Harnessing the power of the squad.
Abi Bettle-Shaffer, IBM Corporation
We got core developers to step out of their comfort zone and try something new. It saved our project time and money, and fostered better working relationships.
The Devs-in-Doc project was a homegrown initiative born out of necessity, that any team could use with minimal setup. We gave source access to our development teams, then gave them education so that they could make their own small changes, and free up the content developers to develop content.
Due to cuts in the writing team, each design hill in our product was left with only one writer, not only creating multiple single points of failure, but ensuring that if something did go wrong then there wasn’t an ounce of slack available to compensate for it. Add to that a clunky, painfully slow review process which would often see several days lapse before so much as a typo was fixed, and we had a recipe for a stressful, inefficient, and problem-prone documentation process.
Prior to the Devs-in-Doc project, the only way that internal developers, testers, and service personnel could review documentation was via a homegrown basic commenting system with the ability to respond to and close comments. In theory it was a simple, lightweight tool—in reality, commenters would often spend upwards of ten minutes leaving long, unclear footnotes which required more time to clarify and even longer to implement. Not to mention that work in this tool went untracked by the project. The time spent by writers and developers alike to address comments was invisible to iteration and project planning, silently eating into productive time and—with no proper tracking or prioritisation by a small, busy team—many comments went unaddressed for months at a time.
When the sunset of the old, already unsupported tool was announced, we went looking for alternatives—and found them wanting. The tool that many other ID teams were banking on turned out to be even clunkier, and more importantly, far too heavyweight for our needs. Designed to provide a complete end-to-end review system, for us it would have duplicated function we already had from our source control and work flow management. So what now?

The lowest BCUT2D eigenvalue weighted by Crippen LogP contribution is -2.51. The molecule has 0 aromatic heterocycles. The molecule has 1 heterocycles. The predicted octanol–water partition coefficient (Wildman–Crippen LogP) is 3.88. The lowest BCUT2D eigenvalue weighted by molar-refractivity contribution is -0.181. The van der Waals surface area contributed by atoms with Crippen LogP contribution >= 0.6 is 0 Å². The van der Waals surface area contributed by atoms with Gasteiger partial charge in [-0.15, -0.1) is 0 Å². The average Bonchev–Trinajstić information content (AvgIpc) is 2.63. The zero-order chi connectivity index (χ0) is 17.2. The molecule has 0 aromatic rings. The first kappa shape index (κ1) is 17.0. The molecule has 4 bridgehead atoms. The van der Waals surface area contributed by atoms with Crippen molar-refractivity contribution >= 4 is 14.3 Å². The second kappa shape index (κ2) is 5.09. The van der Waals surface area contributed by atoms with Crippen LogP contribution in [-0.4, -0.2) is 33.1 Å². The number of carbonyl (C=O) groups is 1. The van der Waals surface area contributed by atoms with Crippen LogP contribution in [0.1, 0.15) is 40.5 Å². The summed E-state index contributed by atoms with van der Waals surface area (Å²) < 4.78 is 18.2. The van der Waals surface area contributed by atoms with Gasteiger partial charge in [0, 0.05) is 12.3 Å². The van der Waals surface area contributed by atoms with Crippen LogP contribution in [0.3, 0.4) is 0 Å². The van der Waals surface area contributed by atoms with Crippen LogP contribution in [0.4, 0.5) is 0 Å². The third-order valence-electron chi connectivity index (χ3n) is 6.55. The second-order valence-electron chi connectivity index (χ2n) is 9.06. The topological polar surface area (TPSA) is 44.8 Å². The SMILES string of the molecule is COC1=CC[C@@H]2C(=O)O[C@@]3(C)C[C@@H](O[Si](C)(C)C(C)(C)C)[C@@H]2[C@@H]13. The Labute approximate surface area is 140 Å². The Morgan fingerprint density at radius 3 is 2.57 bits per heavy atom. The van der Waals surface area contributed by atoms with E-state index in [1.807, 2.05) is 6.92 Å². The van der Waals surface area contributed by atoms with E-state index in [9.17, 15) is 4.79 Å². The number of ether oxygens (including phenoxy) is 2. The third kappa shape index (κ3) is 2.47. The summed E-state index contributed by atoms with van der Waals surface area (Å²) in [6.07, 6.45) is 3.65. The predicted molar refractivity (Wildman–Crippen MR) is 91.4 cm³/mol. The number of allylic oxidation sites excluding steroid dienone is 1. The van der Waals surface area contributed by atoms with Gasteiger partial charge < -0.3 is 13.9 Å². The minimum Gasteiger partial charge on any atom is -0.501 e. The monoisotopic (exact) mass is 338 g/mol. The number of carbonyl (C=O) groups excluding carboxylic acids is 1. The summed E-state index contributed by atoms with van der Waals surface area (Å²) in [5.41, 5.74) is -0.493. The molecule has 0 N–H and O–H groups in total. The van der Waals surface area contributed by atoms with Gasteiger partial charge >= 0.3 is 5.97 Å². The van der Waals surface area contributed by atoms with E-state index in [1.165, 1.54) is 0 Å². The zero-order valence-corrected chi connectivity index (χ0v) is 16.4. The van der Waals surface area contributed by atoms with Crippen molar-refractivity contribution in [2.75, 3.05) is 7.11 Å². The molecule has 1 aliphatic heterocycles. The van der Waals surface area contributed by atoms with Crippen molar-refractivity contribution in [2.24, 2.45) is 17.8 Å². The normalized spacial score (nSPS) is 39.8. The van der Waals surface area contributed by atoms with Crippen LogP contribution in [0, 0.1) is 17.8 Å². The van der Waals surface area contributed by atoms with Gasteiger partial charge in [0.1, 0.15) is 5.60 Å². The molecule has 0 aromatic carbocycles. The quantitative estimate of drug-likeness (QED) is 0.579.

Devs-in-Doc was born. We had a complete work management system in our source code program—why not use it?—and anything considered too small to be worth the bother of opening a defect by definition didn’t require days or weeks of back and forth between writers and developers. We trusted the developers to write our code, surely we could trust them to fix a typo? With management backing, we opened the doors to collaboration, inviting the entire development team—typically only involved in the writing and testing of code—to engage with the documentation source. In doing so, we could better embed the documentation work into project planning, making it truly visible for the first time, as well as speed up the pace of delivery and review, mitigate those single points of failure, and improve understanding and team integration for everyone.
We began by identifying a couple of sponsor users and worked with them to understand what their expectations were, and then we threw them in the deep end. With the bare minimum of instruction, we asked them to deliver a change to the documentation, taking note of their questions and issues to build a one-page cheatsheet which would form the framework of the education to come.
Education was provided in small, informal groups. We provided everyone with the cheatsheet and off they went, asking questions and helping each other as necessary. By running these practical workshop sessions, we were able to deliver education face-to-face, and develop the supportive, self-organising environment we were aiming for right from the start.